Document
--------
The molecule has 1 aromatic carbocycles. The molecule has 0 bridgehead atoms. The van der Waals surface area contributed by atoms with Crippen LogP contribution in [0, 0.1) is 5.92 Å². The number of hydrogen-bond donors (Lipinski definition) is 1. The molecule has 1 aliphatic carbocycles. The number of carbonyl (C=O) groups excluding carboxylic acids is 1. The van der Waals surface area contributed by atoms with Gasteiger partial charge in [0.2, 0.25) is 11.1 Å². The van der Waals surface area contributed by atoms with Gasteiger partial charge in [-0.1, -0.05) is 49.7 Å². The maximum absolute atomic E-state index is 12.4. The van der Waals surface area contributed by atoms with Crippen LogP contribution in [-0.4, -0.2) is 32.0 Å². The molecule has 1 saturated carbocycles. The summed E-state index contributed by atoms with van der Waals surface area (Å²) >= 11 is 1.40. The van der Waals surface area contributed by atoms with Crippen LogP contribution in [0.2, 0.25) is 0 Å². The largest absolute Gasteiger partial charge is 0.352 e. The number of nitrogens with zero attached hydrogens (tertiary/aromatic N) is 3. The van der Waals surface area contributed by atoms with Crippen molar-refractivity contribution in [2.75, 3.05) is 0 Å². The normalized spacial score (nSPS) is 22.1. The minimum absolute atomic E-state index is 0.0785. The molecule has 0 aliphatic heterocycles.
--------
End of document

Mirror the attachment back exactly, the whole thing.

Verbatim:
The molecule has 1 aromatic carbocycles. The molecule has 0 bridgehead atoms. The van der Waals surface area contributed by atoms with Crippen LogP contribution in [0, 0.1) is 5.92 Å². The number of hydrogen-bond donors (Lipinski definition) is 1. The molecule has 1 aliphatic carbocycles. The number of carbonyl (C=O) groups excluding carboxylic acids is 1. The van der Waals surface area contributed by atoms with Gasteiger partial charge in [0.2, 0.25) is 11.1 Å². The van der Waals surface area contributed by atoms with Gasteiger partial charge in [-0.1, -0.05) is 49.7 Å². The maximum absolute atomic E-state index is 12.4. The van der Waals surface area contributed by atoms with Crippen LogP contribution in [-0.4, -0.2) is 32.0 Å². The molecule has 1 saturated carbocycles. The summed E-state index contributed by atoms with van der Waals surface area (Å²) >= 11 is 1.40. The van der Waals surface area contributed by atoms with Crippen LogP contribution in [0.2, 0.25) is 0 Å². The largest absolute Gasteiger partial charge is 0.352 e. The number of nitrogens with zero attached hydrogens (tertiary/aromatic N) is 3. The van der Waals surface area contributed by atoms with Crippen molar-refractivity contribution in [2.75, 3.05) is 0 Å². The normalized spacial score (nSPS) is 22.1. The minimum absolute atomic E-state index is 0.0785. The molecule has 0 aliphatic heterocycles.